Bertram brings atmospheric expertise to chemistry

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Timothy Bertram had no qualms about trading the sunshine of San Diego for the snow and cold of Madison, even in the dead of winter.

"I was a Nordic skier well before I was a chemist," says Bertram, the University of Wisconsin-Madison's newest assistant professor of chemistry.

Bertram, who had already registered for February's American Birkebeiner ski race months before moving to Madison, joined the Department of Chemistry this month after working at the University of California, San Diego since 2009. His atmospheric chemistry research program complements the department's growing focus on sustainable and environmental chemistry.

The Department of Chemistry's Libby Dowdall asked Bertram about his work in atmospheric chemistry, his teaching approach and more.

Q: What is the focus of your research?
A: My group's current research efforts are focused on the study of chemical reactions and trace gas-exchange at atmospheric interfaces. What sets our group apart from others in the field is that we study reaction and exchange on atmospheric interfaces in situ, using a combination of field- and laboratory-based techniques for probing these interfaces (e.g., air-sea and air-particle) in their native states.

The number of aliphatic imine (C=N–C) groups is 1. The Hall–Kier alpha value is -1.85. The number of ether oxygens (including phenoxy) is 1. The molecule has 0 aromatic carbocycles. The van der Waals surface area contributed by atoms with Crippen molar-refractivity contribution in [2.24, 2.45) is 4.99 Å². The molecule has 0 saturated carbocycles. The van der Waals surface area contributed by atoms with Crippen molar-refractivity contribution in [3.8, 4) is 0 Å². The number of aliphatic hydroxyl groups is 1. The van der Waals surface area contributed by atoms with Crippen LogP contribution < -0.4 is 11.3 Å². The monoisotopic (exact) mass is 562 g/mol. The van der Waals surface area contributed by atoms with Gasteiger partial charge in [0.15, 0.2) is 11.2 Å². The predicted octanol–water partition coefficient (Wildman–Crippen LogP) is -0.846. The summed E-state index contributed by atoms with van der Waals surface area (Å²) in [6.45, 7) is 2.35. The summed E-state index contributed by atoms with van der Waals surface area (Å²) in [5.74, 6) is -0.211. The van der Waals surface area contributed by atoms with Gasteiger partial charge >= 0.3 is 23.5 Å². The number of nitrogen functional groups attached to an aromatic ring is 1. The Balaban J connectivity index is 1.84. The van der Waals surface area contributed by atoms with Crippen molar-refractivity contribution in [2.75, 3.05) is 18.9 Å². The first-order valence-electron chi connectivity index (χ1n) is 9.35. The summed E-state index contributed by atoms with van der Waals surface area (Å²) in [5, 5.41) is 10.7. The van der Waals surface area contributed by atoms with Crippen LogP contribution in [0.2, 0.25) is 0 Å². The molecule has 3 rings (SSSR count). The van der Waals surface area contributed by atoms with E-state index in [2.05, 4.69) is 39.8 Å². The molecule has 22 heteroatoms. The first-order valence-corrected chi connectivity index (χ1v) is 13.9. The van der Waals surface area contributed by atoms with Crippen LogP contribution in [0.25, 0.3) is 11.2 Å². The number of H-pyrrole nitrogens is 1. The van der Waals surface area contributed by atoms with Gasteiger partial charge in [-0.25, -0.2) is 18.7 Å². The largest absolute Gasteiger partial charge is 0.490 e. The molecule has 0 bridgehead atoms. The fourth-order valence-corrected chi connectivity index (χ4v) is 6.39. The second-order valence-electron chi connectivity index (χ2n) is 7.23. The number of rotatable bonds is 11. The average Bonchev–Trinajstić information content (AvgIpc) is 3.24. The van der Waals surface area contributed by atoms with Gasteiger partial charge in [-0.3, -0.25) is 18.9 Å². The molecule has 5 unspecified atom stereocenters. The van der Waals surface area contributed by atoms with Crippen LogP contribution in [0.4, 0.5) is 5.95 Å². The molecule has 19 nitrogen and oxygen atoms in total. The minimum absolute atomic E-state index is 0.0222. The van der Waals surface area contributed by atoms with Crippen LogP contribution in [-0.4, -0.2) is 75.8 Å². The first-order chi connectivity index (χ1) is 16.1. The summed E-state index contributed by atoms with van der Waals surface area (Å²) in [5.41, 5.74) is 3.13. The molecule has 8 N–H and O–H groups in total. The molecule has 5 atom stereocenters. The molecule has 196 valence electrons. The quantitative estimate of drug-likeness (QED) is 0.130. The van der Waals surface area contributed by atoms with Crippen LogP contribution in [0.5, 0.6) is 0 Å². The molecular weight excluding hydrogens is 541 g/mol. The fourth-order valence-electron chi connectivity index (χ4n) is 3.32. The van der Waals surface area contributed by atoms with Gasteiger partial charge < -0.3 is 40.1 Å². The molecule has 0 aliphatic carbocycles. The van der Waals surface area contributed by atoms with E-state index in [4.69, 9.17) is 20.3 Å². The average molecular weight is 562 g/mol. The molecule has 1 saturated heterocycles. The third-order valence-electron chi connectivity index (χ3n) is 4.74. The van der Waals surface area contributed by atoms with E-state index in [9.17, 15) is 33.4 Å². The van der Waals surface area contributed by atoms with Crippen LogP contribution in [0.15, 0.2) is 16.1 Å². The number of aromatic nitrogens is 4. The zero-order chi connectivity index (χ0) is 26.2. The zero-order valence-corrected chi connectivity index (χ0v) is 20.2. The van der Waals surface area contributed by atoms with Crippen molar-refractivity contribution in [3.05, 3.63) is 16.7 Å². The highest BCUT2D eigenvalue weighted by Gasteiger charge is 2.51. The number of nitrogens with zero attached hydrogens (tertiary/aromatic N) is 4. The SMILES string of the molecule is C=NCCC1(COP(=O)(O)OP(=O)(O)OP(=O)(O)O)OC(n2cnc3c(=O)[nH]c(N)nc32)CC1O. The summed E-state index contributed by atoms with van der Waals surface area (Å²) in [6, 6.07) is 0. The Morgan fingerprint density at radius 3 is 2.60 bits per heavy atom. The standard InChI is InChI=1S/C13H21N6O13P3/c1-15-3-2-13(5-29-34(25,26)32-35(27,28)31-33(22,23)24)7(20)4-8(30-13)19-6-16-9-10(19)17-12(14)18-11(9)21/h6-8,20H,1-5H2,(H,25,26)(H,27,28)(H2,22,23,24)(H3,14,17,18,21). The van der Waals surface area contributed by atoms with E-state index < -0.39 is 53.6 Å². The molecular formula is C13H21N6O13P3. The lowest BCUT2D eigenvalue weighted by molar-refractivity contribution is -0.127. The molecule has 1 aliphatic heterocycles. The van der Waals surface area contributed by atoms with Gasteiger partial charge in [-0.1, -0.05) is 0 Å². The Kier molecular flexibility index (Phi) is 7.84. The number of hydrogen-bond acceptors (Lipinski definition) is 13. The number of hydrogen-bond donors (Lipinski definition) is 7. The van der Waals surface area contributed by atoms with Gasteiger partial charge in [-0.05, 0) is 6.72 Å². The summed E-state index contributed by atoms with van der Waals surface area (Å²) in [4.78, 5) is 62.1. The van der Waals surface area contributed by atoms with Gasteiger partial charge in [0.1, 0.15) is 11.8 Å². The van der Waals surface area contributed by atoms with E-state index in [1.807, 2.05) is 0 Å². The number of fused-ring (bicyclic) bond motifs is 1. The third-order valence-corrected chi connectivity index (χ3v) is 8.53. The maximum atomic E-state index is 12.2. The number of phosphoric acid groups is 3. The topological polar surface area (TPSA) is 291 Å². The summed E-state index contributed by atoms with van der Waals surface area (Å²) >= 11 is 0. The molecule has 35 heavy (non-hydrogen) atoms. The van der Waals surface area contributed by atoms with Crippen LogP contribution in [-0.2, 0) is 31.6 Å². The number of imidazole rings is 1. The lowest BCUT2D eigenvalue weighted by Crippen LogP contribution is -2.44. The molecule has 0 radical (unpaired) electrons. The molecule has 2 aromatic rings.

Q: What are your current projects?
A: Current projects in my group span from ship-based observations of air-sea exchange conducted in the north Atlantic Ocean to probing chemical reactions occurring on the surface of aerosol particles formed from biogenic processes to the development of atmospheric instrumentation for sensing the composition of the atmosphere on a wide array of spatial and temporal scales.

Q: What can students expect from you in class or in the lab?
A: Rigorous discussion of the underlying chemical processes that control macroscopic, real-world observable events. This may be a discussion of the role of heterogeneous catalysis in the destruction of stratospheric ozone or of the thermodynamic factors that control greenhouse gas concentrations in the atmosphere.

Q: What unique strength do you hope to bring to the department?
A: Beyond my extensive collection of Swagelok [fittings, valves, tubing, and gauges], perhaps my most significant contribution to the department will be a unique perspective on environmental chemistry that will help foster the new connections and collaborations between divisions required to address current questions in atmospheric chemistry.

To read the full interview, visit the Department of Chemistry website.